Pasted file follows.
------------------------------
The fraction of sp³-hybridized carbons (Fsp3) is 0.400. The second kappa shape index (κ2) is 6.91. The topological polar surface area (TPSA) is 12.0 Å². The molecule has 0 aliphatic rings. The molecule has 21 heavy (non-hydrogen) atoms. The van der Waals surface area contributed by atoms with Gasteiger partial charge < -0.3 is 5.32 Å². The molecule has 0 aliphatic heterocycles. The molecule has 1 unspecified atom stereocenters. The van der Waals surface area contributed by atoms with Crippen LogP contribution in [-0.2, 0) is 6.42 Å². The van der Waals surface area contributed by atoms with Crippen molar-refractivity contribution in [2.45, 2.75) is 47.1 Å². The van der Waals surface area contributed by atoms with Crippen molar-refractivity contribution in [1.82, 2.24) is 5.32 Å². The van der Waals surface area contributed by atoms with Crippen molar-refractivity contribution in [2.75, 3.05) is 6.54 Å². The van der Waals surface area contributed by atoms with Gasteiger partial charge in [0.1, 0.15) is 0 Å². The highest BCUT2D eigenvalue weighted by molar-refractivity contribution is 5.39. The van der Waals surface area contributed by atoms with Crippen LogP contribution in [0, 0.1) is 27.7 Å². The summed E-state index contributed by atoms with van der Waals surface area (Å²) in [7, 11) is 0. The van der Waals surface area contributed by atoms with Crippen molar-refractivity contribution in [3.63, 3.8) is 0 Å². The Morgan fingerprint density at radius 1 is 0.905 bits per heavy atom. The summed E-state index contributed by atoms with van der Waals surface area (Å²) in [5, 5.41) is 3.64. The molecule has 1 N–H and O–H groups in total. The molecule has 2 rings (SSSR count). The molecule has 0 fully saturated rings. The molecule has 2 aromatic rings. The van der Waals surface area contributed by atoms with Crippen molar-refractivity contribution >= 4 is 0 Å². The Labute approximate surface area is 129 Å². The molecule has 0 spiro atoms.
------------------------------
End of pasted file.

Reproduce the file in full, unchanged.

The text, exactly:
The fraction of sp³-hybridized carbons (Fsp3) is 0.400. The second kappa shape index (κ2) is 6.91. The topological polar surface area (TPSA) is 12.0 Å². The molecule has 0 aliphatic rings. The molecule has 21 heavy (non-hydrogen) atoms. The van der Waals surface area contributed by atoms with Gasteiger partial charge < -0.3 is 5.32 Å². The molecule has 0 aliphatic heterocycles. The molecule has 1 unspecified atom stereocenters. The van der Waals surface area contributed by atoms with Crippen LogP contribution in [-0.2, 0) is 6.42 Å². The van der Waals surface area contributed by atoms with Crippen molar-refractivity contribution in [2.45, 2.75) is 47.1 Å². The van der Waals surface area contributed by atoms with Crippen molar-refractivity contribution in [1.82, 2.24) is 5.32 Å². The van der Waals surface area contributed by atoms with Crippen molar-refractivity contribution in [2.75, 3.05) is 6.54 Å². The van der Waals surface area contributed by atoms with Gasteiger partial charge in [0.1, 0.15) is 0 Å². The highest BCUT2D eigenvalue weighted by molar-refractivity contribution is 5.39. The van der Waals surface area contributed by atoms with Crippen LogP contribution in [0, 0.1) is 27.7 Å². The summed E-state index contributed by atoms with van der Waals surface area (Å²) in [7, 11) is 0. The van der Waals surface area contributed by atoms with Crippen molar-refractivity contribution in [3.63, 3.8) is 0 Å². The Morgan fingerprint density at radius 1 is 0.905 bits per heavy atom. The summed E-state index contributed by atoms with van der Waals surface area (Å²) in [5, 5.41) is 3.64. The molecule has 1 N–H and O–H groups in total. The molecule has 2 rings (SSSR count). The molecule has 0 fully saturated rings. The molecule has 2 aromatic rings. The van der Waals surface area contributed by atoms with Crippen molar-refractivity contribution >= 4 is 0 Å². The Labute approximate surface area is 129 Å². The molecule has 0 spiro atoms.